I'm astounded that so many people who're claiming to be supportive of feminism are tolerant of Overwatch. There's so much skeevy stuff going on there. Consider that the supposedly buff woman has armour patterns that suggest an hourglass figure, and bulky pants which would allow the viewer to perceive any kind of legs beneath. Blizzard are sneaky about it.

Then there's Ana with the ageism she represents. She looks only in her late thirties or early forties, despite supposedly being in her late sixties. She appears to have had massive amounts of cosmetic surgery done, putting her in 'MILF' territory for the kinds of socially awkward extraverted nerds who'd enjoy that. Furthermore, they added 'young' skins which completely erases her age entirely.

Sure, I could go for the obvious targets like Widowmaker, or I could bring up WTF things like Pharah's mecha thong (no, really,, she has a mecha thong). I don't need to to point out how amazingly sexist Overwatch is, and I don't support it for those reasons. I hate how sneaky Blizzard are with their sexism. I could even bring up how they seemed to plant a false post to try to look good by removing a 'sexist' Tracer pose when actually they were just replacing her existing -- possibly less objectified- - pose with a pin-up.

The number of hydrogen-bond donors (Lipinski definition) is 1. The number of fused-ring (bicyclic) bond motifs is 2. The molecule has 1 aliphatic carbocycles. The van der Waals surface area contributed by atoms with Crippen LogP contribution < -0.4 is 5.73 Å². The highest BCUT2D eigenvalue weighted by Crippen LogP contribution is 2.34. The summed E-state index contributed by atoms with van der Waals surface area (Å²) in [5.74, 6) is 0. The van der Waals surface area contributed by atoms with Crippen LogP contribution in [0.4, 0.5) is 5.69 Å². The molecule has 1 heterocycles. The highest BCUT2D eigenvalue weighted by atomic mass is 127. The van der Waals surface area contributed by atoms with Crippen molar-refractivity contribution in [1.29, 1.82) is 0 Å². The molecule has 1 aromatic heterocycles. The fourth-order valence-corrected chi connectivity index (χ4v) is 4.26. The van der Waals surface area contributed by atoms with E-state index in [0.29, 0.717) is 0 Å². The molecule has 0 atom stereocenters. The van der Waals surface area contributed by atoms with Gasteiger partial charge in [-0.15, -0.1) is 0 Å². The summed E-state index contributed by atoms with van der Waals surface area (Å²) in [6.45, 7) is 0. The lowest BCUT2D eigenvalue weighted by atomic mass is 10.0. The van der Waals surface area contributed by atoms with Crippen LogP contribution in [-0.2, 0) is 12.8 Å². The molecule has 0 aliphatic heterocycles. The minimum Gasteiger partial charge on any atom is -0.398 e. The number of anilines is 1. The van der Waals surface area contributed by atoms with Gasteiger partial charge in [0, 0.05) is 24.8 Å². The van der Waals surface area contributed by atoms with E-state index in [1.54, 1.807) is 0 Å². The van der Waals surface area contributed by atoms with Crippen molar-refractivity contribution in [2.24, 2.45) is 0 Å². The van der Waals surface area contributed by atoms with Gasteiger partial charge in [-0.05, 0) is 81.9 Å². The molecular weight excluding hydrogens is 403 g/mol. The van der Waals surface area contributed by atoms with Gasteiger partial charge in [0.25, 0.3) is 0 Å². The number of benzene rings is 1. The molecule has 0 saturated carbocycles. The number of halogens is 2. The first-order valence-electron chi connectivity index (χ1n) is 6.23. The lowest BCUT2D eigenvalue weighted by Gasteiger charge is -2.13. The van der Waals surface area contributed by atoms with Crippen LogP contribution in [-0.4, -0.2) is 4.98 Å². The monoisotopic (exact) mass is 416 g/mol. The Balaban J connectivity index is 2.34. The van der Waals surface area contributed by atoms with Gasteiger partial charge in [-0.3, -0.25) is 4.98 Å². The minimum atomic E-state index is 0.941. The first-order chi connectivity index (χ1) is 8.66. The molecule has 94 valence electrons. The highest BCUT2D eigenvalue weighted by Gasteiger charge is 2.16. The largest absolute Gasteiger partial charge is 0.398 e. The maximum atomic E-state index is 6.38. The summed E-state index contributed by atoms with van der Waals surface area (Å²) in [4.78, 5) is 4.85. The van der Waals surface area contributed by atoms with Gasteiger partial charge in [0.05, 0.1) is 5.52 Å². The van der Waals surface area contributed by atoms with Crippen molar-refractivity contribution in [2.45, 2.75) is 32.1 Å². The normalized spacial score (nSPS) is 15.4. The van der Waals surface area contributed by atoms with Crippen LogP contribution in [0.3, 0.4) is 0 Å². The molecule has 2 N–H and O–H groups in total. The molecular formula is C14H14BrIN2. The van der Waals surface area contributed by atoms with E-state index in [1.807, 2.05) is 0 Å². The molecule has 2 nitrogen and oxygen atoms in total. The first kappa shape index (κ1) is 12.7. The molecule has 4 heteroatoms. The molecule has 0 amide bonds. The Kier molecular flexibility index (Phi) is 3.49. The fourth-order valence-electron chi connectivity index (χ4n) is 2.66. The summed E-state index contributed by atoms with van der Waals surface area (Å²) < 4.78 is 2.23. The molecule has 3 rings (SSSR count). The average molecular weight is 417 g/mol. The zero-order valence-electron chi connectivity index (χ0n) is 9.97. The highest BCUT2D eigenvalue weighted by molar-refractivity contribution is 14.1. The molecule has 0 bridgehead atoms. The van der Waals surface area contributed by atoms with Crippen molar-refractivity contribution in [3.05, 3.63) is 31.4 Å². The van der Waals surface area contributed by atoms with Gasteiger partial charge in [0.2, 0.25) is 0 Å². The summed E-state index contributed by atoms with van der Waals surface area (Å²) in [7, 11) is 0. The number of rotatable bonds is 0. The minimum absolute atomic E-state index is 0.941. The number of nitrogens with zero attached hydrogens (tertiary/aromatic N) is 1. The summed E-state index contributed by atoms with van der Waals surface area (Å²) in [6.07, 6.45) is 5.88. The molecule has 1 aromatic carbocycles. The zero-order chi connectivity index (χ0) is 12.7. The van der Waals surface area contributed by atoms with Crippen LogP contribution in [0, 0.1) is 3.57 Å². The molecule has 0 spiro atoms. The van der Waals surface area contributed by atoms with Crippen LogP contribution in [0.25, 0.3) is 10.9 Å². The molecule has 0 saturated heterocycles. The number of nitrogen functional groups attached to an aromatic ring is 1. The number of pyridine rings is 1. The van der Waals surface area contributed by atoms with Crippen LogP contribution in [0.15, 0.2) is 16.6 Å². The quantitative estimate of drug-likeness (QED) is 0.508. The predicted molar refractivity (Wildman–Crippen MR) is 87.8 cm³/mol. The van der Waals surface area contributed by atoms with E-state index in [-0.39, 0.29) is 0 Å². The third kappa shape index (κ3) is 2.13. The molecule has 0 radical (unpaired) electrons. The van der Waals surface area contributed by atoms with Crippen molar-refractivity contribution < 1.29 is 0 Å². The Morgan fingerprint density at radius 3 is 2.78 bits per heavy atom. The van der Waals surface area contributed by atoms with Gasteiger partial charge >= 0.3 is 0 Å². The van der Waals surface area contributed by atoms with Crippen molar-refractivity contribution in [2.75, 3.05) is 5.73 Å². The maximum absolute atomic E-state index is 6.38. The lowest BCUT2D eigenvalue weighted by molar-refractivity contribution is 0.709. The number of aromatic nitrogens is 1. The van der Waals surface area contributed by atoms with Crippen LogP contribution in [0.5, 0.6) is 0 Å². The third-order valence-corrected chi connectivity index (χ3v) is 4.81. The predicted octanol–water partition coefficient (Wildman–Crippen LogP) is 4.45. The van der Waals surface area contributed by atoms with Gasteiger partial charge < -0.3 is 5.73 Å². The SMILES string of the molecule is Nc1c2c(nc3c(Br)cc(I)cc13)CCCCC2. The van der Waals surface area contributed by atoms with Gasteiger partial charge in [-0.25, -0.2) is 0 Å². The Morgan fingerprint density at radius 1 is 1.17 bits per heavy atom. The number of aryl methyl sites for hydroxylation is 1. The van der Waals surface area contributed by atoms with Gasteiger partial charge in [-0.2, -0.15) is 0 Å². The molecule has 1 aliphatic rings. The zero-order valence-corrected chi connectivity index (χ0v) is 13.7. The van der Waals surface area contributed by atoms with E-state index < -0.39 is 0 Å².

No, seriously, it's a pin-up.

That's just an image link, as the preview shows. Check it out if you want to.

Anyway, the point is is that I -- a neurodiverse person -- have been openly vilified by both genders for bringing this up on neurotypical gaming sites. I've figuratively been burned at the stake, at least symbolically. And fascinatingly, I was frequently called autistic for it. So which is it, neurotypicals? Are autistic people sexist or SJWs? Anyway, it's funny. Well, in that sense where you'd want to go and curl up foetal somewhere and laugh about it, or you'd go nuts. I've actually lost count of how many times I've been banned for bringing it up. It makes the neurotypical site owners uncomfortable.